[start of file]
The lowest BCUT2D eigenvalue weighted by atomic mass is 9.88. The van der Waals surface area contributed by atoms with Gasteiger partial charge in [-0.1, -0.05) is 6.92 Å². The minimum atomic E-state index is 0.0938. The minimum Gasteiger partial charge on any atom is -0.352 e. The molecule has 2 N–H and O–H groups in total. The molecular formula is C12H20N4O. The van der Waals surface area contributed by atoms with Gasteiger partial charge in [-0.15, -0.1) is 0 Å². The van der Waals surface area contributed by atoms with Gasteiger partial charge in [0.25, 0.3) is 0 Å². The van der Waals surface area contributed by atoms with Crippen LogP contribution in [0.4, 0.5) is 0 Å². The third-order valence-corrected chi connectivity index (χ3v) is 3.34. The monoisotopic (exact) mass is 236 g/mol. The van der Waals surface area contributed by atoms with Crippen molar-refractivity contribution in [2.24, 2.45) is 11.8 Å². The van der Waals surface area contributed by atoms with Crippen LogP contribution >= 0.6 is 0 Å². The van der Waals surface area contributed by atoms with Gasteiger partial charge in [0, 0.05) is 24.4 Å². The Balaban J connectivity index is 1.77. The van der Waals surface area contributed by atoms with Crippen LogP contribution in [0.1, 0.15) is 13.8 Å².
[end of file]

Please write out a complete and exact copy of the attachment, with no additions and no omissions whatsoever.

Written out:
The lowest BCUT2D eigenvalue weighted by atomic mass is 9.88. The van der Waals surface area contributed by atoms with Gasteiger partial charge in [-0.1, -0.05) is 6.92 Å². The minimum atomic E-state index is 0.0938. The minimum Gasteiger partial charge on any atom is -0.352 e. The molecule has 2 N–H and O–H groups in total. The molecular formula is C12H20N4O. The van der Waals surface area contributed by atoms with Gasteiger partial charge in [-0.15, -0.1) is 0 Å². The van der Waals surface area contributed by atoms with Gasteiger partial charge in [0.25, 0.3) is 0 Å². The van der Waals surface area contributed by atoms with Crippen LogP contribution in [0.4, 0.5) is 0 Å². The third-order valence-corrected chi connectivity index (χ3v) is 3.34. The monoisotopic (exact) mass is 236 g/mol. The van der Waals surface area contributed by atoms with Crippen molar-refractivity contribution in [2.24, 2.45) is 11.8 Å². The van der Waals surface area contributed by atoms with Crippen LogP contribution >= 0.6 is 0 Å². The van der Waals surface area contributed by atoms with Gasteiger partial charge in [0, 0.05) is 24.4 Å². The Balaban J connectivity index is 1.77. The van der Waals surface area contributed by atoms with Crippen LogP contribution in [0.1, 0.15) is 13.8 Å².